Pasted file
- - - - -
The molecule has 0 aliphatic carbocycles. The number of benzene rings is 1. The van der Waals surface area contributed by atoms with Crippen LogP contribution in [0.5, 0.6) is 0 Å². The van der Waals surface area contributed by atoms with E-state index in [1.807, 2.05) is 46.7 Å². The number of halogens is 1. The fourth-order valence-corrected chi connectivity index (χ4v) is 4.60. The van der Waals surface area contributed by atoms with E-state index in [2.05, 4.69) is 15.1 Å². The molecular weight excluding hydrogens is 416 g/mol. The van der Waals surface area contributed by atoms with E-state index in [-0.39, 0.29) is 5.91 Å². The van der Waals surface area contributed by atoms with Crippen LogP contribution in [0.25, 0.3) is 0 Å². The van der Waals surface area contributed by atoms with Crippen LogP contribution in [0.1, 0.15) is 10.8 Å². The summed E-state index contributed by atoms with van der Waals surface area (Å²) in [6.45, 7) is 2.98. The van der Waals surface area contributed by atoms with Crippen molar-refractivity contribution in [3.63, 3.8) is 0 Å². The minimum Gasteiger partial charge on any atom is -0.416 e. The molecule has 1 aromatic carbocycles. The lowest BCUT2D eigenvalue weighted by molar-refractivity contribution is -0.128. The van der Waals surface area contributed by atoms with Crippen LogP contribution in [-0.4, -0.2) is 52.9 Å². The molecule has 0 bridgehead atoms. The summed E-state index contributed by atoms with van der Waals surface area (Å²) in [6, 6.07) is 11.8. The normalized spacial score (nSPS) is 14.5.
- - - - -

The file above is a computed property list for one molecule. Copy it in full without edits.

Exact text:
The molecule has 0 aliphatic carbocycles. The number of benzene rings is 1. The van der Waals surface area contributed by atoms with Crippen LogP contribution in [0.5, 0.6) is 0 Å². The van der Waals surface area contributed by atoms with E-state index in [1.807, 2.05) is 46.7 Å². The number of halogens is 1. The fourth-order valence-corrected chi connectivity index (χ4v) is 4.60. The van der Waals surface area contributed by atoms with E-state index in [2.05, 4.69) is 15.1 Å². The molecular weight excluding hydrogens is 416 g/mol. The van der Waals surface area contributed by atoms with E-state index in [-0.39, 0.29) is 5.91 Å². The van der Waals surface area contributed by atoms with Crippen LogP contribution in [0.25, 0.3) is 0 Å². The van der Waals surface area contributed by atoms with Crippen LogP contribution in [0.1, 0.15) is 10.8 Å². The summed E-state index contributed by atoms with van der Waals surface area (Å²) in [6.45, 7) is 2.98. The van der Waals surface area contributed by atoms with Crippen molar-refractivity contribution in [3.63, 3.8) is 0 Å². The minimum Gasteiger partial charge on any atom is -0.416 e. The molecule has 1 aromatic carbocycles. The lowest BCUT2D eigenvalue weighted by molar-refractivity contribution is -0.128. The van der Waals surface area contributed by atoms with Crippen LogP contribution in [-0.4, -0.2) is 52.9 Å². The molecule has 0 bridgehead atoms. The summed E-state index contributed by atoms with van der Waals surface area (Å²) in [6, 6.07) is 11.8. The normalized spacial score (nSPS) is 14.5.